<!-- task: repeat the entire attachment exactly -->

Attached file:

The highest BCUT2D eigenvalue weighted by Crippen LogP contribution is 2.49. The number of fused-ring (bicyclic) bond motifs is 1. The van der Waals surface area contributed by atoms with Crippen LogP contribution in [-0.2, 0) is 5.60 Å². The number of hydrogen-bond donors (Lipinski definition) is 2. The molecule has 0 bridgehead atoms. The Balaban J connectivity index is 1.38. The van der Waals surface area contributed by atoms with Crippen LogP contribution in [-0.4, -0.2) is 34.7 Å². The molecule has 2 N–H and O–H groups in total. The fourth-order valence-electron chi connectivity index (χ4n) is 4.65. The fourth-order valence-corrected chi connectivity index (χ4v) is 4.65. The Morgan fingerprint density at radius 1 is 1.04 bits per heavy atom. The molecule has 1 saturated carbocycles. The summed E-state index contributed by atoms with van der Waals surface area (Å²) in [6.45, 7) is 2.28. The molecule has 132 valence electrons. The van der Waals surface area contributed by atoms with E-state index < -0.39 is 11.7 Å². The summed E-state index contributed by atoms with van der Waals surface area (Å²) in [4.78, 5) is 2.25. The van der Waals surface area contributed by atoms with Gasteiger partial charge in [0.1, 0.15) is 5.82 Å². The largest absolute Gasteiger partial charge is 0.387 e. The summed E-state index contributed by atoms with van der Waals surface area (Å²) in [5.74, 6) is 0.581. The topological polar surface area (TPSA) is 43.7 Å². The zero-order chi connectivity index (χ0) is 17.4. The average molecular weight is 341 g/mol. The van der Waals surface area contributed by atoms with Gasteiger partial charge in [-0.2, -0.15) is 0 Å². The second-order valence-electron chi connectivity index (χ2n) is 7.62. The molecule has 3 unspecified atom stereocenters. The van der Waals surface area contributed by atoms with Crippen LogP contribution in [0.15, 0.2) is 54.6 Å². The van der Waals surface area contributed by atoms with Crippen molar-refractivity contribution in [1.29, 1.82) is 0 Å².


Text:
The highest BCUT2D eigenvalue weighted by Crippen LogP contribution is 2.49. The number of fused-ring (bicyclic) bond motifs is 1. The van der Waals surface area contributed by atoms with Crippen LogP contribution in [-0.2, 0) is 5.60 Å². The number of hydrogen-bond donors (Lipinski definition) is 2. The molecule has 0 bridgehead atoms. The Balaban J connectivity index is 1.38. The van der Waals surface area contributed by atoms with Crippen LogP contribution in [-0.4, -0.2) is 34.7 Å². The molecule has 2 N–H and O–H groups in total. The fourth-order valence-electron chi connectivity index (χ4n) is 4.65. The fourth-order valence-corrected chi connectivity index (χ4v) is 4.65. The Morgan fingerprint density at radius 1 is 1.04 bits per heavy atom. The molecule has 1 saturated carbocycles. The summed E-state index contributed by atoms with van der Waals surface area (Å²) in [6.45, 7) is 2.28. The molecule has 132 valence electrons. The van der Waals surface area contributed by atoms with E-state index < -0.39 is 11.7 Å². The summed E-state index contributed by atoms with van der Waals surface area (Å²) in [4.78, 5) is 2.25. The van der Waals surface area contributed by atoms with Gasteiger partial charge in [0.1, 0.15) is 5.82 Å². The largest absolute Gasteiger partial charge is 0.387 e. The summed E-state index contributed by atoms with van der Waals surface area (Å²) in [5.74, 6) is 0.581. The topological polar surface area (TPSA) is 43.7 Å². The zero-order chi connectivity index (χ0) is 17.4. The average molecular weight is 341 g/mol. The van der Waals surface area contributed by atoms with Gasteiger partial charge in [-0.2, -0.15) is 0 Å². The second-order valence-electron chi connectivity index (χ2n) is 7.62. The molecule has 3 unspecified atom stereocenters. The van der Waals surface area contributed by atoms with Crippen LogP contribution in [0.15, 0.2) is 54.6 Å². The van der Waals surface area contributed by atoms with Crippen molar-refractivity contribution in [1.29, 1.82) is 0 Å².